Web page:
Put Down Those Pruners: Pollinators Need Your ‘Garden Garbage!’

By - Web & Communications Specialist

Published on October 21, 2016
Tags: , ,

It should be welcome news for weary gardeners. You’ve weeded, tilled, and toiled under the hot sun all summer long, and now — it’s time to stop. For many, however, the temptation to pick, pluck, and prune the landscape to make it neat and tidy for the winter is too hard to ignore. This impulse to “clean up our gardens for fall” has serious impacts on a whole host of pollinators and beneficial insects. All it takes is a weekend and some garden tools to wipe out whole populations of insects who have been hard at working hard in your yard all summer too – provisioning their nests and making well-stocked winter homes for the next generation.

To Every Season…

Insect pollinators spend the winter in a variety of life stages (egg, larva, pupa, or adult) depending on the species. For example, native bees will have spent their lives in your garden drinking nectar, collecting pollen, and building their nests amongst your fruits and flowers. After hatching, the “new” bees will spend the winter in their nest cells as pupae, emerging as adults the following spring or summer. Lather, rinse, repeat.

This is why timing is critical. Habitat needs to be protected year-round.

peponapis_pruinosa_male_elsa

70% of bees are ground nesting, like this squash bee which will nest 6 to 8 inches beneath the soil surface – right beneath the summer squash, zuchinni, and pumpkins you plant. Photo by Elsa Youngsteadt CC BY-NC – 4.0

Cut down the stalks and stems bees are nesting in too soon in the spring, or while the bees are settling in for the winter and it’s game over for your pollinator pals. Apply a thick layer of wood mulch over the top of ground nesting bees (70% of native bees are ground nesting), or till your garden in spring or fall, and you’ve wiped out your best allies including bees who emerge early in the spring to pollinate tree fruit and squash bees that live just beneath the surface of your garden and pollinate your pumpkins with aplomb!

Leave Leaves Bee

Unlike other native bees, bumble bees do not overwinter in their nests. Instead, new bumble bee queens emerge from their childhood homes in the fall and search for overwintering sites, burrowing into leaf litter and loose soil. See above re: mulching/tilling.

Leaf litter, with its mix of bacteria, fungi, and invertebrates is an ecosystem unto itself – providing habitat for beneficial insects who in turn break the organic matter down into “garden gold” providing nutrients back to the soil. What we call “leaf litter” provides a wealth of overwintering habitat for invertebrates including slugs and snails, worms, millipedes, centipedes, spiders, beetles (and much much more!) If you have children, this can be a great opportunity to engage them in a little Citizen Science – a great way you can both enjoy the fall leaves!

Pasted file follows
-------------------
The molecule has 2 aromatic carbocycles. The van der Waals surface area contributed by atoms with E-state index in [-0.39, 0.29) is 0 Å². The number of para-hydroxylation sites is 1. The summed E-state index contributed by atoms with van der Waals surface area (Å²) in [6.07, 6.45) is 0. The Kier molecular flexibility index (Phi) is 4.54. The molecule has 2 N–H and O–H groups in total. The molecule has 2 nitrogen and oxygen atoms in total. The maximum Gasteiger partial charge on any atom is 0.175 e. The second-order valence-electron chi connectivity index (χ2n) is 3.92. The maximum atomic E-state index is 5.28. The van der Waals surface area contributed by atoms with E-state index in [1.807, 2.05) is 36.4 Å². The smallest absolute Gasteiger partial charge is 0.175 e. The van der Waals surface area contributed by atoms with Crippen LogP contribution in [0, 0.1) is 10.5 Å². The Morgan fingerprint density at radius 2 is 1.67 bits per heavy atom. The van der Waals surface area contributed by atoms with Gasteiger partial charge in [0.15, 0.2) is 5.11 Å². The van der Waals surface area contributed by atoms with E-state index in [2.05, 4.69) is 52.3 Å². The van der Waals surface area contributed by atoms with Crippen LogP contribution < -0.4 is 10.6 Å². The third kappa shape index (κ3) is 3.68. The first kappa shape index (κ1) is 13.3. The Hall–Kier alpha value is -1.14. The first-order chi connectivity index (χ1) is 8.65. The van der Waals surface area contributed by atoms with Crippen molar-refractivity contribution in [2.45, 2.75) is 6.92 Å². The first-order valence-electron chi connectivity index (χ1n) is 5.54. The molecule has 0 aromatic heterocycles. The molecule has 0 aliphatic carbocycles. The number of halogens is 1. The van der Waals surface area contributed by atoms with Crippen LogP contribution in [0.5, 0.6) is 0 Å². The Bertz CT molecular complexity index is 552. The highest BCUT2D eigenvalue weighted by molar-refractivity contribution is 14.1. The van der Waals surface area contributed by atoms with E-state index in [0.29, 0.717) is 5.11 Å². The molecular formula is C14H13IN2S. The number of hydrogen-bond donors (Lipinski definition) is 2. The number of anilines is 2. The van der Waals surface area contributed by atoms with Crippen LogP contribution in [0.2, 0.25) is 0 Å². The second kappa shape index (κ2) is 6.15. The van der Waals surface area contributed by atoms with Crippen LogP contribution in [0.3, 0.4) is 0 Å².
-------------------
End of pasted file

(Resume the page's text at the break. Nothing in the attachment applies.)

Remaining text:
This eastern black swallowtail pupae does a great job blending in with the landscape, looking like a dried leaf or bit of plant material to the casual observer. Photo by Mary Anne Borge, The Natural Web

This eastern black swallowtail pupae does a great job blending in with the landscape, looking like a dried leaf or bit of plant material to the casual observer. Photo by Mary Anne Borge, The Natural Web

Hidden in Plain Sight: Butterflies and Moths

For butterflies and moths, overwintering is even more complex. Lepidoptera overwinter in all manner of life stages depending on the species. Fritillary butterflies who host on violets spend the late days of summer “sniffing out” violets with their antennae and laying eggs. The emerging larvae hide out in leaf litter, waiting for the plants to emerge the following spring.

The eastern black swallowtail (Papilo polyxenes) spends the winter as a pupa, hidden to all but the most scrupulous of observers camouflaged as a dried leaf or a broken off twig. It would be quite easy to miss when clearing canes and dried plant material from your garden.

We all know that monarchs migrate, spending their winter days as adults in Mexico and along the California coast, but did you know the resilient mourning cloak (Nymphalis antiopa) stays home, toughing out the winter between bark, in piles of dead wood, or in your garden shed?

We hope you’ll see, far from a dead and desiccated landscape, the fall and winter garden is teeming with life.

Fall Cleanup Do’s and Don’ts:

Put your feet up, the pruners down, and grab a Pumpkin Spice Latte. Don’t cut canes, stalks, or other standing plant material which may house nesting bees or be providing anchors for overwintering pupae.

Where possible, leave leaves alone. If you must clear them from lawns and other areas, do not bag them and send them to the landfill – try to find ways to put them to work!

Do not till soil where there might be ground nesting insects.

Provide safe havens by setting aside undisturbed patches of habitat allowing leaf litter, standing dead twigs/stems, or other ground cover to remain. “Wild”, unmanicured locations will provide the protected nooks and crannies that pollinators and other animals need for survival.

If you must clean up your yard to comply with Homeowners Association rules or other local ordinances, consider sharing this blog, starting a conversation, and putting up a Pollinator Friendly Habitat sign to advertise to the world that your “messy” garden is intentional habitat (pardon the shameless plug).

Don't rake away critical habitat! Your "messy" garden can support a bounty of beneficial insects all year long. Photo by the Xerces Society / Matthew Sheperd

Don’t rake away critical habitat! Your “messy” garden can support a bounty of beneficial insects all year long. Photo by the Xerces Society / Matthew Sheperd


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